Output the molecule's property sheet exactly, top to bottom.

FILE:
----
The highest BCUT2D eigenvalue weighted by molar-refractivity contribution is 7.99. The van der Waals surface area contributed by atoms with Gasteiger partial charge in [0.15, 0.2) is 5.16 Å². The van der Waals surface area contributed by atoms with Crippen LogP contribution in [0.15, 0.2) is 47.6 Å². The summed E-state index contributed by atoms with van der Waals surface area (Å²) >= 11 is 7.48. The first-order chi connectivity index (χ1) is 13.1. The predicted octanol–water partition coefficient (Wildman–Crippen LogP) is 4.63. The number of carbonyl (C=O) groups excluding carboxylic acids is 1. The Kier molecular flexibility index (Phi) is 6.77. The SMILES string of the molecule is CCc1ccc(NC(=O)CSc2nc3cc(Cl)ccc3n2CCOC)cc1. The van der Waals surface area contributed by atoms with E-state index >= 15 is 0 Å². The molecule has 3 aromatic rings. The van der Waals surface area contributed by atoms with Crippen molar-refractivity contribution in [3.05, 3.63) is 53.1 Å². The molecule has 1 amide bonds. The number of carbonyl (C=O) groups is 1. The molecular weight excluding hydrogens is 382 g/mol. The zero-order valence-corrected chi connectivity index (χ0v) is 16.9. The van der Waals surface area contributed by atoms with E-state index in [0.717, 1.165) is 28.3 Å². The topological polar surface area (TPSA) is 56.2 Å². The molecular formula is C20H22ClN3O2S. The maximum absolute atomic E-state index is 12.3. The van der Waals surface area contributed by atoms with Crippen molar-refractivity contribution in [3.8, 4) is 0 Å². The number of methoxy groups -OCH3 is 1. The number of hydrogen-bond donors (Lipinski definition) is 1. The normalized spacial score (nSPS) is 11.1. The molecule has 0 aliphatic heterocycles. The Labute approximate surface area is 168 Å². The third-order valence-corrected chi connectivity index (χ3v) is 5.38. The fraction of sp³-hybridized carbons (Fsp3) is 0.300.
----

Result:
The highest BCUT2D eigenvalue weighted by molar-refractivity contribution is 7.99. The van der Waals surface area contributed by atoms with Gasteiger partial charge in [0.15, 0.2) is 5.16 Å². The van der Waals surface area contributed by atoms with Crippen LogP contribution in [0.15, 0.2) is 47.6 Å². The summed E-state index contributed by atoms with van der Waals surface area (Å²) >= 11 is 7.48. The first-order chi connectivity index (χ1) is 13.1. The predicted octanol–water partition coefficient (Wildman–Crippen LogP) is 4.63. The number of carbonyl (C=O) groups excluding carboxylic acids is 1. The Kier molecular flexibility index (Phi) is 6.77. The SMILES string of the molecule is CCc1ccc(NC(=O)CSc2nc3cc(Cl)ccc3n2CCOC)cc1. The van der Waals surface area contributed by atoms with E-state index >= 15 is 0 Å². The molecule has 3 aromatic rings. The van der Waals surface area contributed by atoms with Crippen molar-refractivity contribution in [3.05, 3.63) is 53.1 Å². The molecule has 1 amide bonds. The number of carbonyl (C=O) groups is 1. The molecular weight excluding hydrogens is 382 g/mol. The zero-order valence-corrected chi connectivity index (χ0v) is 16.9. The van der Waals surface area contributed by atoms with E-state index in [0.717, 1.165) is 28.3 Å². The topological polar surface area (TPSA) is 56.2 Å². The molecular formula is C20H22ClN3O2S. The maximum absolute atomic E-state index is 12.3. The van der Waals surface area contributed by atoms with Crippen molar-refractivity contribution in [3.8, 4) is 0 Å². The number of methoxy groups -OCH3 is 1. The number of hydrogen-bond donors (Lipinski definition) is 1. The normalized spacial score (nSPS) is 11.1. The molecule has 0 aliphatic heterocycles. The Labute approximate surface area is 168 Å². The third-order valence-corrected chi connectivity index (χ3v) is 5.38. The fraction of sp³-hybridized carbons (Fsp3) is 0.300.